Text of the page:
The large N limit is an alternative approach that predicts bounded positive defined amplitudes, consistent with pion dispersion [20], and useful to study the symmetry breaking of the strongly interacting sector [21]. The scalar sector of the SM can be modelled by a Linear Sigma Model O(4) and then generalized to a model with O(N + 1) symmetry. This method has been applied to study the Higgs boson at TeV energy scales [10, 22]. We show that the large N limit can predict amplitudes that fulfill the ET and the unitarity condition at next-to-leading order for the SM, with a strongly interacting scalar sector, by using the h ® W+W- and h ® p+p- processes.

In section 2 we introduce the Gauged Linear Sigma Model O(N + 1). In section 3 we calculate the Higgs decay widths, h ® W+W- and h ® p+p-, in the large N limit and we show that the ET holds at next-to-leading order. In section 4 we show that the amplitude h ® p+p- satisfies unitarity in the large N limit. In section 5 we give our conclusions.



It is well known that the Linear Sigma Model represents the symmetry breaking O(N + 1) ® O(N) with N would-be Goldstone bosons which belong to the fundamental irreducible representation of the remaining symmetry O(N). For the purposes of this work the would-be Goldstone bosons will be named like pions p. For a gauge invariant model under SU(2)L Ä U(1)Y local symmetry the large N limit for the SM is defined as

Lg = LYM + (DmF)†(DmF) - V(F2)

with F† = (p1,p2,...,pN,s) and F2 = F†F. As usual LYM is the Yang-Mills Lagrangian of the SM and the covariant derivative is defined as

where = -(i/2) are the generators of the SU(2)L gauge group and = -(i/2)MY is the generator of the U(1)Y 4gauge group. The M matrices are given by [23]

which belong to an irreducible representation of the O(N + 1) Lie algebra with i,j = 1,2,3 and a,b = 1,2,...,N + 1. The matrices which belong to the adjoint representation of the SU(2)L Lie algebra are given by

and, the corresponding matrix for the U(1)Y Lie algebra reads

where dots represent zeros. In this form we have a global O(N + 1) symmetry with a local SU(2)L Ä U(1)Y symmetry.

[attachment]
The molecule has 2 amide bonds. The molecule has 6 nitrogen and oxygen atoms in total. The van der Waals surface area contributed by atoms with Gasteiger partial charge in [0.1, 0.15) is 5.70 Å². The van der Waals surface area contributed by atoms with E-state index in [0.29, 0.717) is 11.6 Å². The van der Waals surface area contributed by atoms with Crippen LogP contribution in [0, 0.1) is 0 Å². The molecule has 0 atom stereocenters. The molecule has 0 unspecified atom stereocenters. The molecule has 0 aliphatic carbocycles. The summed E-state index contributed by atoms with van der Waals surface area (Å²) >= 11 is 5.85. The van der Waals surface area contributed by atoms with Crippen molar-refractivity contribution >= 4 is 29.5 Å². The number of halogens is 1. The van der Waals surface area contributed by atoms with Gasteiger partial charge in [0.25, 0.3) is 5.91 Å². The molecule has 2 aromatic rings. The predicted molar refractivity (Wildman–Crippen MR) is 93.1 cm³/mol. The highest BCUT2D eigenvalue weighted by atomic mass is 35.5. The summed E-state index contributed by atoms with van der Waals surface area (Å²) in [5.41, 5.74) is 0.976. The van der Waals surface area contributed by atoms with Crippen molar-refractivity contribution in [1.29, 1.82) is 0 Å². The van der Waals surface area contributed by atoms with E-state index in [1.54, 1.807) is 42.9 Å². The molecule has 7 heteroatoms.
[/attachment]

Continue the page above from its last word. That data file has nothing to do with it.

The Higgs potential, invariant under O(N + 1), can be written as

Aligning the vacuum state as áfñ0 º (0,...,v), with F2 = v2 = 2µ2/l, the global symmetry O(N + 1) is broken to O(N) and the local symmetry is broken as SU(2)L Ä U(1)Y ® U(1)Q. By defining the Higgs field as h = s - v, we find the following expression

The gauge boson masses are obtained from the kinetic term,

where the mass eigenstates are given by

and qW is the Weinberg angle with tan qW = g'/g. The fields, with mW = gv/2 » 80.6 GeV masses, are the charged gauge bosons, and the Zm field, with mZ = v(g2 + g'2)1/2/2 » 91.2 GeV mass, is the weak neutral gauge boson. The Am field is the massless photon.

The Lagrangian has terms of the form g2vmpa /4, mixing gauge bosons with would-be Goldstone bosons, which can be cancelled by gauge fixing. We choose the Landau gauge (x = 0) because in this gauge a lot of Feynman diagrams cancel or suppress, the pa fields do not couple to the ghost fields, and their propagators are massless. The final Lagrangian can be written as

Thus we have a gauge theory spontaneously broken with the = (p1,p2,p3) fields as the would-be Goldstone bosons of the broken symmetry SU(2)L Ä U(1)Y/U(1)Q and pa fields as the would-be Goldstone bosons of the broken global symmetry O(N + 1)/O(N).

The theory for the large N limit makes sense when N ® ¥ and gives rise to finite amplitudes for different processes. To get finite amplitudes is necessary to choose appropriate parameters in the large N limit. We will take the following definition

in order to use perturbative expansion of the strongly interacting sector as a function of the l parameter. With this definition, physical masses must be finite and independent of N in the large N limit. From the masses

we obtain for the other parameters of the model in the large N limit the following values

Finally, we obtain the Feynman rules necessary to calculate the decay widths for h ® W+W- and h ® p+p- in the large N limit, see Fig. 1.




The SM in the large N limit is associated with the O(N + 1)/O(N) and SU(2)L Ä U(1)Y/U(1)Q global and local symmetry breaking schemes respectively. We can calculate the amplitudes for h ® W+W- and h ® p+p- decays in order to show that the ET holds in the proposed scenario.

Feynman diagrams at tree level in this approximation are of the order of O(g) or O(g') and of the order of O(1/) in the large N limit . The decay widths at tree level for h ® W+W- and h ® p+p- processes are given by

To obtain the amplitudes at next-to-leading order is necessary to introduce the radiative corrections. First we calculate the self-energy of the scalar particle h, whose Feynman diagrams at next-to-leading order are shown in Fig. 2. In this case, the self-energy at one loop level with pa fields into the loops is of the order of 1/N times N where N is the number of degrees of freedom running into the loop. Therefore, radiative corrections are of the order of one in the large N limit. The same analysis can be done for the self-energy diagram with l loops. It has two vertices with hpp and l - 1 vertices with four pa and is of the order of (1/)2 1/N)l-1 times Nl the number of pion fields running into the l loops. Consequently, the self-energy diagram with l loops is of the order of one in the large N limit. However, the one irreducible particle function (1IP) for self-energy diagram with , Zm into the loop is of the order of 1/N, which is negligible in the large N limit.